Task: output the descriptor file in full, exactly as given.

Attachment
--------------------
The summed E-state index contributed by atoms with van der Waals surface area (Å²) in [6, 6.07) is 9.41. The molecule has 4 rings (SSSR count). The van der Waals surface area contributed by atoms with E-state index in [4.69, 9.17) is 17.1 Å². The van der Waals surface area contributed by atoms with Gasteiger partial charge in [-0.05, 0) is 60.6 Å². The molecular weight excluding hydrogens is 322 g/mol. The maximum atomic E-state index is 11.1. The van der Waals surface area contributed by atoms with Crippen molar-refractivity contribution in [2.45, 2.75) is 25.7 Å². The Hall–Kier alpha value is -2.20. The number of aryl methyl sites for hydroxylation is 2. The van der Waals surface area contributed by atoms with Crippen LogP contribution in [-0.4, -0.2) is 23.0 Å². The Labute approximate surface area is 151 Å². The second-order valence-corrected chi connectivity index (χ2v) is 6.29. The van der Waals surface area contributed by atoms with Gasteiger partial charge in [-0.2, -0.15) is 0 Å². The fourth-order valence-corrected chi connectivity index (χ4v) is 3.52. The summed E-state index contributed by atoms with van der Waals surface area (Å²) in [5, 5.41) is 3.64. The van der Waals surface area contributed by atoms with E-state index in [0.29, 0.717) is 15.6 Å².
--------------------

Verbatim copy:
The summed E-state index contributed by atoms with van der Waals surface area (Å²) in [6, 6.07) is 9.41. The molecule has 4 rings (SSSR count). The van der Waals surface area contributed by atoms with E-state index in [4.69, 9.17) is 17.1 Å². The van der Waals surface area contributed by atoms with Gasteiger partial charge in [-0.05, 0) is 60.6 Å². The molecular weight excluding hydrogens is 322 g/mol. The maximum atomic E-state index is 11.1. The van der Waals surface area contributed by atoms with Crippen molar-refractivity contribution in [2.45, 2.75) is 25.7 Å². The Hall–Kier alpha value is -2.20. The number of aryl methyl sites for hydroxylation is 2. The van der Waals surface area contributed by atoms with Crippen LogP contribution in [-0.4, -0.2) is 23.0 Å². The Labute approximate surface area is 151 Å². The second-order valence-corrected chi connectivity index (χ2v) is 6.29. The van der Waals surface area contributed by atoms with Gasteiger partial charge in [-0.2, -0.15) is 0 Å². The fourth-order valence-corrected chi connectivity index (χ4v) is 3.52. The summed E-state index contributed by atoms with van der Waals surface area (Å²) in [5, 5.41) is 3.64. The van der Waals surface area contributed by atoms with E-state index in [0.29, 0.717) is 15.6 Å².